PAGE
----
If your loved one is affected by sleep apnea, they’re not alone. At least 936 million people around the world may have obstructive sleep apnea, while it's estimated that over 70 million people globally may have the less common central sleep apnea.
Sleep apnea is most common in adults (especially those over 65), as aging is linked to sleep apnea. However, it can also affect children, with obstructive sleep apnea occurring in 1% to 5% of children. If you're concerned that your child may have this sleep disorder, you may need to know the signs to look out for and how it can be diagnosed.
To help, we recently spoke to sleep apnea expert Professor Esther Rodriguez to help you spot the five most common symptoms of sleep apnea in babies and children. Plus, she tells us when these symptoms are most likely to appear.
Professor Esther Rodriguez-Villegas is the founder and director of the Wearable Technologies Lab at Imperial College London, and the founder and CEO of medtech company Acurable. She also developed the AcuPebble, a non-invasive device that sits on the user's throat to help speed up the diagnosis of Obstructive Sleep Apnea by recording data on the user's smartphone while they're asleep.
What is sleep apnea in children?
Sleep apnea is a health condition characterised by breathing stopping and starting while asleep and comes in two different forms: central sleep apnea (CSA) and obstructive sleep apnea (OSA). The latter, Rodriguez-Villegas says, is the most common and is caused by an obstruction of the airway.
While sleep apnea disrupts the person's quality of sleep, the professor says the condition can have a ripple effect on overall health. "Consequently, this can cause daily fatigue, problems with memory, concentration, and mood," she explains.
"If left untreated, it can also lead or contribute to the progression of various healthcare conditions, including cardiovascular diseases, diabetes, and depression — just to name a few."
While sleep apnea in adults can lead to tiredness and low concentration, Rodriguez-Villegas says the symptoms in children are slightly different. "In children, the condition can also manifest in behavioural problems, such as hyperactivity, impulsivity, irritability, rebelliousness, or aggression," she explains. "Unfortunately, this can often lead to suboptimal performance in school and, on occasion, to a false diagnosis of ADHD."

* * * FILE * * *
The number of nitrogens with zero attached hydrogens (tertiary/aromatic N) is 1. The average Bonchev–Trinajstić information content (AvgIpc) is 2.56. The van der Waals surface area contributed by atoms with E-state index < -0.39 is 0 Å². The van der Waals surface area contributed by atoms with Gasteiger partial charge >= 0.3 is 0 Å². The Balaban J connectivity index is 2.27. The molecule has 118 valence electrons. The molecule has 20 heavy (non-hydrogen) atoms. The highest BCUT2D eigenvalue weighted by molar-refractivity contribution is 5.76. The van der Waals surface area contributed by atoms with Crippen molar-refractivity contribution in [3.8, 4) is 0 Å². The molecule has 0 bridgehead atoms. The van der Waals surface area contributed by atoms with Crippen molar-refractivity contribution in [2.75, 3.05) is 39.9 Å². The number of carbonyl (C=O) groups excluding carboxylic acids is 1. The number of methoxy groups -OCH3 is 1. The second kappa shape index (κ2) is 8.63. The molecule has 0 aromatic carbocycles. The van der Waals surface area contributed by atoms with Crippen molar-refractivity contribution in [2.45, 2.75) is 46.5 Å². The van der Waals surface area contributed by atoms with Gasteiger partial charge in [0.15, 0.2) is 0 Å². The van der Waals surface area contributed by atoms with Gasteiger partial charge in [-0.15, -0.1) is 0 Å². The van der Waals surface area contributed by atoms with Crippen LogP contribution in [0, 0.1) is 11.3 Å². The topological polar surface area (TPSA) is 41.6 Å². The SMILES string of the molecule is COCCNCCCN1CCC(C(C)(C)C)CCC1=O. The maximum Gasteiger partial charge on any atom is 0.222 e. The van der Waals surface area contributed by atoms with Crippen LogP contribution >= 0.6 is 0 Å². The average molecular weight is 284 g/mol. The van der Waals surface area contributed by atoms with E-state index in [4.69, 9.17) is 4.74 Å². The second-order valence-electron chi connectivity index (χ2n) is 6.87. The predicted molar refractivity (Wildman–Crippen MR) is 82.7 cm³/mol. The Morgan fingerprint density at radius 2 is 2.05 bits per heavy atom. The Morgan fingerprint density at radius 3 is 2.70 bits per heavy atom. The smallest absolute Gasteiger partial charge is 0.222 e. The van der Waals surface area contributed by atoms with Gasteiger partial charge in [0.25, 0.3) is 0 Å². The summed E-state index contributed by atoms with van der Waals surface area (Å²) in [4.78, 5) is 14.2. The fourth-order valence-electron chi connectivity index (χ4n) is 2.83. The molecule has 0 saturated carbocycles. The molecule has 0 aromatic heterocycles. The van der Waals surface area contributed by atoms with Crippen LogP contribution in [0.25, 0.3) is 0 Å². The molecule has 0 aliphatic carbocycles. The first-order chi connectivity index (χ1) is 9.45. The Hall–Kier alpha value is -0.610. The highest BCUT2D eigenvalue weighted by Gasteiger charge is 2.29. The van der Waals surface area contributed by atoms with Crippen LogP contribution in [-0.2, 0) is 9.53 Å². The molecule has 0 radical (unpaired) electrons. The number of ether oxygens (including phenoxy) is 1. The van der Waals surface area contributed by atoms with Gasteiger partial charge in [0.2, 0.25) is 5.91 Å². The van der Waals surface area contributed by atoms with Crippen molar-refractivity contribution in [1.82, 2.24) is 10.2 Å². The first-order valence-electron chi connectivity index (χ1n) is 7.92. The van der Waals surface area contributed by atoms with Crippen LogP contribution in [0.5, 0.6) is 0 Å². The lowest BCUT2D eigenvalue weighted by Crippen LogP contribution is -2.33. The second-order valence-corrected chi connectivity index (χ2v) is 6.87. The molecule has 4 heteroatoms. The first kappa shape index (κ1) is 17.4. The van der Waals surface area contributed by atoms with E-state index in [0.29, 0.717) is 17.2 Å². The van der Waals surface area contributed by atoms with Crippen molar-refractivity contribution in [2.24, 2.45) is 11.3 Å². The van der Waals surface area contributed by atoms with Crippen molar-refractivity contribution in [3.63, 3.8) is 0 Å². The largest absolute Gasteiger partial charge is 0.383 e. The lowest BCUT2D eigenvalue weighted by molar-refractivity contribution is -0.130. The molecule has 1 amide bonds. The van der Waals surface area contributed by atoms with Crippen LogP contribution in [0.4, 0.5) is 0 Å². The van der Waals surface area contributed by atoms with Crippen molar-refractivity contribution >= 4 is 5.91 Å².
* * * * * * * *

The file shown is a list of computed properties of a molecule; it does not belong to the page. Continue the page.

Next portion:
According to the sleep expert, "Sleep apnea during childhood is usually caused by larger than usual adenoids and tonsils and can be corrected with relatively simple surgery."
5 common sleep apnea symptoms in children
While symptoms can appear at any age, Rodriguez-Villegas tells us that they most commonly appear between the ages of two and eight when tonsil growth is at its peak. Although uncommon, sleep apnea can be seen in newborn babies, especially if they were born prematurely.
"It's more common in premature babies, as they tend to sleep more. Sleep apnoea can also be caused by underdeveloped facial features, such as a small or pushed back chin," says the sleep apnea specialist.
Sleep apnea in children can manifest itself in many different ways, but Rodriquez Villegas says the following are the most common symptoms:
- Snoring – although not all children who snore have sleep apnoea.
- Audible pauses in breathing or frequent choking or gasping whilst asleep.
- Sleeping in odd positions (for example, with their head bent backwards) that the child may find helps them to breathe more easily.
- Younger children may be more hyperactive or aggressive, and older children may be more sleepy during the day. This can lead to difficulty concentrating, poor school performance and behavioural problems, and they may be wrongly thought to be naughty as a result.
- They may wake up tired, with a headache, unhappy, or refusing breakfast.